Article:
In 2019, we received one of our toughest assignments yet.
Typically, we have a 12-week window to strategize a plan of attack, assemble skilled craftspeople, model the work in CAD, fabricate custom assemblies and acquire supplies.
Project Manager Gordon Dunn explains why we do all this work before making a single weld.
“When you’re in a 4 or 5-day window to do maybe 200 or 300 jobs,” he says, “it’s very difficult to accommodate changes or errors.” Planning and logistics must be impeccable to ensure all tools and materials are at the workstations, and everything fits.
But in 2019, down-to-the-wire strategizing at Alcon meant that 12-week preparation window closed to just six weeks.
With twice as tight a timetable, we sprung into action.
The project involved about 300 tie-ins, areas where duct systems, new piping containing solvents, gases and water would need to be connected to existing lines.
To get it all done in the few days around Christmas, we would need a massive team: 60 pipefitters, 20 plumbers, 15 sheet metal workers, 15 insulators, six millwrights and two cranes. All willing to work a lot of holiday overtime.
A team that size demands skilled coordination. Our B&K project squad set out to procure and organize the complex schedule of people, tasks and supplies.
We drew the designs in CAD and fabricated the custom pieces in our in-house fabrication shop.
But the biggest challenge, by far, was acquiring supplies.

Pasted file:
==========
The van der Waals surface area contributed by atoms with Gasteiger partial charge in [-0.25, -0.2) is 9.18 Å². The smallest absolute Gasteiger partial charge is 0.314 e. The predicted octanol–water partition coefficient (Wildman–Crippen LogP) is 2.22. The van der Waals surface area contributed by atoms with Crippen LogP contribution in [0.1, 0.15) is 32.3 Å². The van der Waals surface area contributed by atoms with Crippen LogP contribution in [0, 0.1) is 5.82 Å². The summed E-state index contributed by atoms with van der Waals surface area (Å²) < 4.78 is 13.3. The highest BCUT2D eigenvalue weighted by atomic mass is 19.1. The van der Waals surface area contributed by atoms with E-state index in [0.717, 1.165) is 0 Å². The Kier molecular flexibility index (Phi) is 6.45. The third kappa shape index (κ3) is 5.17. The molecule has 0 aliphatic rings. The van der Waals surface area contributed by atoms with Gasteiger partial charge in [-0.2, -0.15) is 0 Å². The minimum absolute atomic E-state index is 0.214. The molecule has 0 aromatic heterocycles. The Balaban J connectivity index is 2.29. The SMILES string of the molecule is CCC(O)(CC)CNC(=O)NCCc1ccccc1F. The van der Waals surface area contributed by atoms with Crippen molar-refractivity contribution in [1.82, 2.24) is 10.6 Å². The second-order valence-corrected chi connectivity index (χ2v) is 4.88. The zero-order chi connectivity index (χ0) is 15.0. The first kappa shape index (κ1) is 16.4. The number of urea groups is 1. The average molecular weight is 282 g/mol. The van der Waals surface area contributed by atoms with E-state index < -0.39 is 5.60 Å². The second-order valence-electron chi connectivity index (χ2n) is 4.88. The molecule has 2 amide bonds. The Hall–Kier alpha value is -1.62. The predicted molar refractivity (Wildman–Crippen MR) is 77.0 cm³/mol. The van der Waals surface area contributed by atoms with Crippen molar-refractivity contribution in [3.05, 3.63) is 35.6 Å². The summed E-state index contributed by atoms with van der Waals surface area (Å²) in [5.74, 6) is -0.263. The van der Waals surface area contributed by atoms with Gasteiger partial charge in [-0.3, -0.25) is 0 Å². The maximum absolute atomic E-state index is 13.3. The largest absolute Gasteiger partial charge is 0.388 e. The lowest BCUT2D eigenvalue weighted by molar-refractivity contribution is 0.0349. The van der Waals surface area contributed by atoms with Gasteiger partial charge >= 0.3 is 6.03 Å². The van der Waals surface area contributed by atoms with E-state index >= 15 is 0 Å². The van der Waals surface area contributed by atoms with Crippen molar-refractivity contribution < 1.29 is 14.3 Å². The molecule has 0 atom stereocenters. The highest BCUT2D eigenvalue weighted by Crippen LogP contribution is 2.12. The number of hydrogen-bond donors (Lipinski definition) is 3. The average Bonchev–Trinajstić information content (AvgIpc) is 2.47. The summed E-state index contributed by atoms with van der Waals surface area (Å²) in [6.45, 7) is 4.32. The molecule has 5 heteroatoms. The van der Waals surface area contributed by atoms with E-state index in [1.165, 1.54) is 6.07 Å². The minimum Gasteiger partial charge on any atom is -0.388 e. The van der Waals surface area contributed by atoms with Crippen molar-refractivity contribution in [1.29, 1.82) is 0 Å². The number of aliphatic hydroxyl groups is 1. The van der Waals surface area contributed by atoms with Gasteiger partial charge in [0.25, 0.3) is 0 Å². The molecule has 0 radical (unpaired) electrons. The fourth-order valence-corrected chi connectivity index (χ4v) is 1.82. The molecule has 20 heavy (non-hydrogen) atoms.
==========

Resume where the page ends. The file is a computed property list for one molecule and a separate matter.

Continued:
Many of the valves and instruments would need to be specially manufactured. That typically means a lead time of 8 to 10 weeks for instruments and valves. Clearly not an option.
After 40+ years in the business, B&K has made a lot of friends; it was time to lean on those. For some components, we called dependable partners and expedited items from our suppliers in Germany. For others, we worked with our engineers to find smart substitutions that could be located quickly. Still others we pulled out of B&K’s own “spare parts bin.”
Somehow, we got every piece we needed, except for a single valve from Germany that came in three weeks late. (We used a temporary alternate until it arrived!)
Each annual shutdown brings its own challenges. One year, it was wet, icy winter weather. Other times it involved making simultaneous upgrades to electrical systems — which involves renting and setting up generators. And in other instances, the work involves finishing a project that was started by another contractor.
“Alcon knows we’re adaptable and we can flow with whatever design or scheduling changes they give us,” says Dunn. “Plus, we meet the deadlines.”